The air is thick with failed accents in director Miko Premo's staging of David Hare's play about the fall of Oscar Wilde. Everyone attempting an English dialect in The Judas Kiss (playing through Sat., Feb. 5, at ArtsWest Playhouse; 206- 938-0339) is broadly hitting his T's (even when there aren't any to hit—"already" tends to come out "alreatty"). So you'll have to make a dogged effort to cut through such overzealousness if you want to find anything of real substance—which, frankly, isn't there as much as you'd like, despite the best of intentions.
Judas imagines Wilde (ArtsWest Director of Theater Christopher Zinovitch) and his spoiled young lover, Lord Alfred "Bosie" Douglas (John W. Bartley), at a London hotel before Oscar's arrest for "gross indecencies" and later, in Act Two, at a crumbling Italian villa after Wilde has suffered two years of hard labor in prison. Hare has a lot on his mind here—the self-inflicted tragedy caused by Wilde's egocentric passions, the courage behind his rebellious wit, the sacrifices anyone makes for love—and bits of it serve to stimulate a discussion of the often nasty necessity to allow people to choose their own fate.
Yet Hare gets obvious and messy, and director Premo doesn't know how to clean him up, quiet him down, and shape something compellingly coherent. The first act, in which Wilde's devoted friend Robert Ross (Gavin D. Cummins) and Bosie angrily debate Wilde's options for escape, plays as a history lesson at high decibels; everybody's yelling their opinions about the urgency of the situation, while Zinovitch flounces about in a Mary Tyler Moore wig, requesting a lobster dinner and acting too-too fabulously brave. Cummins, in the show's best turn, gives a noble effort at conveying Ross' crushed fidelity, but missing are any nuances in Bosie's selfish manipulations. Bartley's Bosie comes off as not so much a conflicted, petulant youth but a stone-cold sociopath, though it's not entirely his fault: Hare has him berating Wilde in Italy for not proudly declaring their love, then moaning in the very next moment that what they've experienced was merely "a phase." Hare seems to want Bosie to stand in for a younger, freewheeling generation of homosexuals, with Wilde serving as the preening, eclipsed old guard, but the metaphor just doesn't stick.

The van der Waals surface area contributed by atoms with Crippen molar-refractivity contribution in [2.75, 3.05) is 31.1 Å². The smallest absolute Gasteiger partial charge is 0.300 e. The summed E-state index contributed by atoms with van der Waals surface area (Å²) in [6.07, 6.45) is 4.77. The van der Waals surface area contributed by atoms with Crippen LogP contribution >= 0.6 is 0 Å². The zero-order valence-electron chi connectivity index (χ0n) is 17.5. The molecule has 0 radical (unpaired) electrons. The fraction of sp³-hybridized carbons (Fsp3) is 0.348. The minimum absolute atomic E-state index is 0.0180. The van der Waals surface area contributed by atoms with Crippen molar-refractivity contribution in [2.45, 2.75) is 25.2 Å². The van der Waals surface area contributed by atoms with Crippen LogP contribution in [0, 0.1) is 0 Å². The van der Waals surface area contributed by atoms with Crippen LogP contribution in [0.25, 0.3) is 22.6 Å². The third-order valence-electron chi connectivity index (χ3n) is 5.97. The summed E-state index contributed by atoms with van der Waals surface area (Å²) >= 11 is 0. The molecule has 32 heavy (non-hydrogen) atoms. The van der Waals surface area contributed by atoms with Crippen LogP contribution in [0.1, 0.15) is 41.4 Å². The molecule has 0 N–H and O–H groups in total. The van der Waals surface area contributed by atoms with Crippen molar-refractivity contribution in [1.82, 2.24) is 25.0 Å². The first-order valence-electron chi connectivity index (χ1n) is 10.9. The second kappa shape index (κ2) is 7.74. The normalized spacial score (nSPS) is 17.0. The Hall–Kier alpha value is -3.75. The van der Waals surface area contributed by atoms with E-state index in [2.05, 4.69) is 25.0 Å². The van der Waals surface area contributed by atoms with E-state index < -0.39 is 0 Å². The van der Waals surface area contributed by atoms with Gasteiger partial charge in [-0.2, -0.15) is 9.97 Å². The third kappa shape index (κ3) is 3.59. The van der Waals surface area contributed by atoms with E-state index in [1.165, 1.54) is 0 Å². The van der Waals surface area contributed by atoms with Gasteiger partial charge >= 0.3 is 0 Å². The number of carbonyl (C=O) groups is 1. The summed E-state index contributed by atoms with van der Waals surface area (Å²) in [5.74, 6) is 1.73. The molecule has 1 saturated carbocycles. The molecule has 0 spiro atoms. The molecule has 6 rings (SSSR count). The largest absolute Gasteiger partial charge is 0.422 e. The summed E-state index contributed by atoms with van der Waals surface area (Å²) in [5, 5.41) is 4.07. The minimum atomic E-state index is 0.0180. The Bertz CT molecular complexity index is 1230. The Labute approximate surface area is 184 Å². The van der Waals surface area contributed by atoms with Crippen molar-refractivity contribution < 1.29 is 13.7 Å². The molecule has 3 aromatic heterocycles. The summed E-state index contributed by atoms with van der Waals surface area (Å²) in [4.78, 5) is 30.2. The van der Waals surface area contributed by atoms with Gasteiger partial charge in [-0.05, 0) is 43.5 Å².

As a result, Premo only successfully captures the most deliberate dramatic peaks of Wilde's decay (although booming cheap music underscoring at such times was a very bad idea). Hare's best moment is, not coincidentally, also the high point for both Premo and her lead actor—when Wilde bitterly, heartrendingly rails against the notion that society expected him to have learned a "moral lesson" from his cruel punishment. But what was surely Wilde's fetid, low-level despair is nowhere in sight. When Wilde, withering away in Italy, recalls, "All I cared for was beauty," neither Premo nor Zinovitch seems to catch the painful irony that he's watching his beloved Bosie thoughtlessly paw at the lusty young Italian fisherman (Jason Lewing) currently serving as the lad's main distraction. (It doesn't help that Lewing has evidently been directed to portray a lobotomized nymphomaniac.) You could spend all night bemoaning even more blatant deficiencies, like the fact that the servants of the hotel are patently unable to make up a bed properly, or that all of the supposedly wanton sexual shenanigans occur between people who never remove their skivvies. This earnest but amateurish production lacks the searing subtleties of a love that once dared speak its name—and paid the price for it.